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A plea to allow children more outdoor play

 “Whatever landscape a child is exposed to…that will be the sort of gauze through which he or she will see the world” Wallace Stegner

As parents and educators, this quote encourages us to think deeply about how we can influence the opportunities we put in place for our children. Children’s lives are so different now than they were just a few decades ago. They have fewer opportunities for outdoor free play, their physical boundaries have shrunk significantly and they experience less autonomy than ever before. A Planet Ark study in 2011 showed that 1 in 10 children today play outside once per week or less. Their time has become structured and watched over by adults. Technology dictates their lives and they are losing their understanding that nature and opportunity exists in their own backyards and neighbourhoods.

A lot has happened to get us to this point. The growth of urbanisation, both parents working, an increase in screen time, children’s busy schedules, parents’ fears for children’s safety. Many children no longer have access to outdoor spaces to play and explore. The school and community playground is often a prescribed piece of play equipment that leaves no room for children’s imagination or creativity. Spaces that could be fun to explore are deemed ‘out of bounds’ or too dangerous, and play is heavily restricted out of a fear of litigation or loss of reputation.

What then is the gauze through which our children will see the world?

How will our children learn about the world if they aren’t exposed to it or experience it?

What is the impact this will have on their development and growth into adulthood?

Some of the impacts of this cocooned lifestyle is that our children are growing up to be physically deficient, anxious and depressed, unable to regulate their emotions, to socialise or self-direct tasks and importantly, unable to recognise good risks from bad.

Many families and educational settings are working hard to correct this and to create opportunities for children to engage in open-ended, diverse and meaningful experiences and to create time and space for children to have some control of their decisions and actions. Many sites have created beautiful outdoor learning environments that encourage tree climbing, use of real tools, playing with sticks, playing with mud, getting dirty, cooking and learning with fire, going barefoot, being outdoors in all weather, exploring wild natural areas, and the myriad of opportunities provided from an outdoor space that has been created to mimic nature.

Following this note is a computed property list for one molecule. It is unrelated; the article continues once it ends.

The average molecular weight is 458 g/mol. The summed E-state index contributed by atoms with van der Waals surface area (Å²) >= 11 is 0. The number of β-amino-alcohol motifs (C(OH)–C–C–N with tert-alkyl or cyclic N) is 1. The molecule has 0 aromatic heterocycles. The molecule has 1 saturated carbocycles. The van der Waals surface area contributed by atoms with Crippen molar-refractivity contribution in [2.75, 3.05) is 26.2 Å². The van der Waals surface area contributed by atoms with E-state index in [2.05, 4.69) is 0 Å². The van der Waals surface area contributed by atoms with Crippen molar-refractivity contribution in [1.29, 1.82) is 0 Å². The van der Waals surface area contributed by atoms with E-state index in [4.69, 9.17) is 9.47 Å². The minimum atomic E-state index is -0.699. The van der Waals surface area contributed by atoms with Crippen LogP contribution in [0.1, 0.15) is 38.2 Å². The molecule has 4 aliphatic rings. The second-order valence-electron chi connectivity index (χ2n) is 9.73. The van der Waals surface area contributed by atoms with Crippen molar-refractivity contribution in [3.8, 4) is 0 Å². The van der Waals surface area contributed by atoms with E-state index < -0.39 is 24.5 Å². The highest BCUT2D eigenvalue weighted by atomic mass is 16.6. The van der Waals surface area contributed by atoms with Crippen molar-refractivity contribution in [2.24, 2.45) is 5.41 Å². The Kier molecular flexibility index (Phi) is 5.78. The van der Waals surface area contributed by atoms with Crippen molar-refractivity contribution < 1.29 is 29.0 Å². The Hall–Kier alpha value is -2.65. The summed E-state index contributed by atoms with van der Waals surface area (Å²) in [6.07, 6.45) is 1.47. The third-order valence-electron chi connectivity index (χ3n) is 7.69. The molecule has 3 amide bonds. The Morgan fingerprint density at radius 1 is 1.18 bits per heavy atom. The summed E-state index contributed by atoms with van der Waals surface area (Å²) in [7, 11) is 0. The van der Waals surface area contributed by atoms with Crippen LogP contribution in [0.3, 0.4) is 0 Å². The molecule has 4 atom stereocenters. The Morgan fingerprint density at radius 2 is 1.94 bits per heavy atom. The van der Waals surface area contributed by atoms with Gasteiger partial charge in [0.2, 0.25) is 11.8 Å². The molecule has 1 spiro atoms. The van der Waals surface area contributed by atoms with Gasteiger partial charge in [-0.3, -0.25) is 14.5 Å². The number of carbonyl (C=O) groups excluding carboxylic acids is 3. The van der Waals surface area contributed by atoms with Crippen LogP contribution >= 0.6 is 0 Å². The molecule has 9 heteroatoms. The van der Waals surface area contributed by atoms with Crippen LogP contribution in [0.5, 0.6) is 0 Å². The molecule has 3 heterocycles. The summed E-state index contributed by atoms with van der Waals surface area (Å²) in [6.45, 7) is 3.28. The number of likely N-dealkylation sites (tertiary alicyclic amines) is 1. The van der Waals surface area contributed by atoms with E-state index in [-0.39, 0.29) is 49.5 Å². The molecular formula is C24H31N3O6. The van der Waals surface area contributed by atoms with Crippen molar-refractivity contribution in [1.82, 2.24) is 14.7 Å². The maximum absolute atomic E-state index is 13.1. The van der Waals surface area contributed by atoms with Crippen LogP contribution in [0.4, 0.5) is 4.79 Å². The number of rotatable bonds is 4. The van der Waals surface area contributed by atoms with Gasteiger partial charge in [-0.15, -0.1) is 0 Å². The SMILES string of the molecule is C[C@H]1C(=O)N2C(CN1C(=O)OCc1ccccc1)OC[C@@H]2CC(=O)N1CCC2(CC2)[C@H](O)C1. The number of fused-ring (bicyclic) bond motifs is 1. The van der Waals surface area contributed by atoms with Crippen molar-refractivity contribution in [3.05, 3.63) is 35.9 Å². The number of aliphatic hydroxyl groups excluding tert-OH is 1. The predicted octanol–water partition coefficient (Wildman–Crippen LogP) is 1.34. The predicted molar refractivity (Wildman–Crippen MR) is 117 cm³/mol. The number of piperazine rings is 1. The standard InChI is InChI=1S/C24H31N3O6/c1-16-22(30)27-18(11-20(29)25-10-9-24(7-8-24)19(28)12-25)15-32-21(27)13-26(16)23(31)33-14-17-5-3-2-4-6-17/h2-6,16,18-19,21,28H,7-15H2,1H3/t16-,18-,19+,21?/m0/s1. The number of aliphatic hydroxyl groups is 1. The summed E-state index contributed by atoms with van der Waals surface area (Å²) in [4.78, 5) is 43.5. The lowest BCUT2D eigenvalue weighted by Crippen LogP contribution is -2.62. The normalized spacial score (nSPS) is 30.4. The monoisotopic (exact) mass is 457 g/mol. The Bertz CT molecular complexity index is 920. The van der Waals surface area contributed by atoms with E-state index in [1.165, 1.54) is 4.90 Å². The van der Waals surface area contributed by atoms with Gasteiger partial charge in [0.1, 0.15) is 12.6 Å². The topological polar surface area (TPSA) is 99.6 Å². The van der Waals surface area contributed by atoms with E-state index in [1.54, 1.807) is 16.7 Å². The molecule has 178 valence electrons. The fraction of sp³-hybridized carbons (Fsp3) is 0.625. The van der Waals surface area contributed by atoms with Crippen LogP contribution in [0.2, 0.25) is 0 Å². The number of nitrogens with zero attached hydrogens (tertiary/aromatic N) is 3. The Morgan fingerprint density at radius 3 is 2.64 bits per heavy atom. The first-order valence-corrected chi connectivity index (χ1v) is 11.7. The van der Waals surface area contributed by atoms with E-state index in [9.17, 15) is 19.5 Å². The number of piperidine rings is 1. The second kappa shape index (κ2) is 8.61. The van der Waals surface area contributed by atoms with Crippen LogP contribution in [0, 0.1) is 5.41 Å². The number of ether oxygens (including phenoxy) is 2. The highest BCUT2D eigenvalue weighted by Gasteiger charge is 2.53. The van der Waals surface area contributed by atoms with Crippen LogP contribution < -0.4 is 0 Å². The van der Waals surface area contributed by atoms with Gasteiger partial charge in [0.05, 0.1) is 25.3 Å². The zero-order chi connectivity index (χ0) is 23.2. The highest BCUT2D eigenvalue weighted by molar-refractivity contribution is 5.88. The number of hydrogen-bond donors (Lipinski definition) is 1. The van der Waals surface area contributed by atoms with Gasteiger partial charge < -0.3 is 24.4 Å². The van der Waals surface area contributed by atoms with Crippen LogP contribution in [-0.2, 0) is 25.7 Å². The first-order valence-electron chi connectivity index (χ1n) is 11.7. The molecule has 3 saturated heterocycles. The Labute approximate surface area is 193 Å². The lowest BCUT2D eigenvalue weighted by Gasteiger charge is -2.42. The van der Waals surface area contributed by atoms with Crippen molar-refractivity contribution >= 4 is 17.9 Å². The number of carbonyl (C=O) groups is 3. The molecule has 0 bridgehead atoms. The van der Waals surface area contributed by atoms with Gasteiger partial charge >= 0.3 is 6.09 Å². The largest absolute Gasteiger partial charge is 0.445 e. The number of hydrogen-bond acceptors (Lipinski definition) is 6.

A recent exploration conducted by Nature Play SA looked at 12 sites around South Australia that made outdoor learning a feature of their programs*. The cross-sector study involved kindergartens, childcare centres, primary schools and an OSHC program. The educators at these sites are committed to outdoor learning and take an approach that scaffolds children’s learning rather than dictates.

The early learning sites visited spend more than 80% of each day in the outdoors and they can demonstrate the positive effects more time spent in the outdoor learning environment is having on children’s learning and development. They openly and regularly share these stories with parents and governing bodies, they build a strong culture amongst their staff to share the research and commit to why they are doing it, they build relationships with their broader community to raise awareness, and they adopt an holistic, enabling approach that trusts children’s abilities and supports their learning. The benefits are absolute:

  • higher level of independent thinking, observance and questioning as children engage in hands-on, authentic experiences
  • greater sense of co-operation, compromise, problem-solving and negotiation
  • confidence as every child can find a sense of mastery even those with special rights
  • increase in the use of fine and gross motor skills, core strength, co-ordination, balance and physical endurance as children climb, balance, swing, spin, run, push, pull, roll.
  • decrease in anxiety and negative behaviours as children find what interests them and they are absorbed in the calming aspects of the natural environment
  • keener appreciation for the environment as children can see and experience seasonal changes and make their own discoveries of nature’s elements.
  • greater opportunity for children to take risks and self-assess at levels they are comfortable with.

More than ever, we need to influence the gauze through which our children see and experience the world. We can’t change what’s outside of our control, but we can strive to provide the best play and learning spaces we can for our children, that encourage inspiration and creativity, curiosity and spontaneity and allow risk and failure to be seen as positive learning experiences.

*This study was part of a project commissioned by Department of Education & Child Development to create a resource for educators about The Benefits of Risk in Outdoor Learning Environments. Available free from the NPSA website September 2017.

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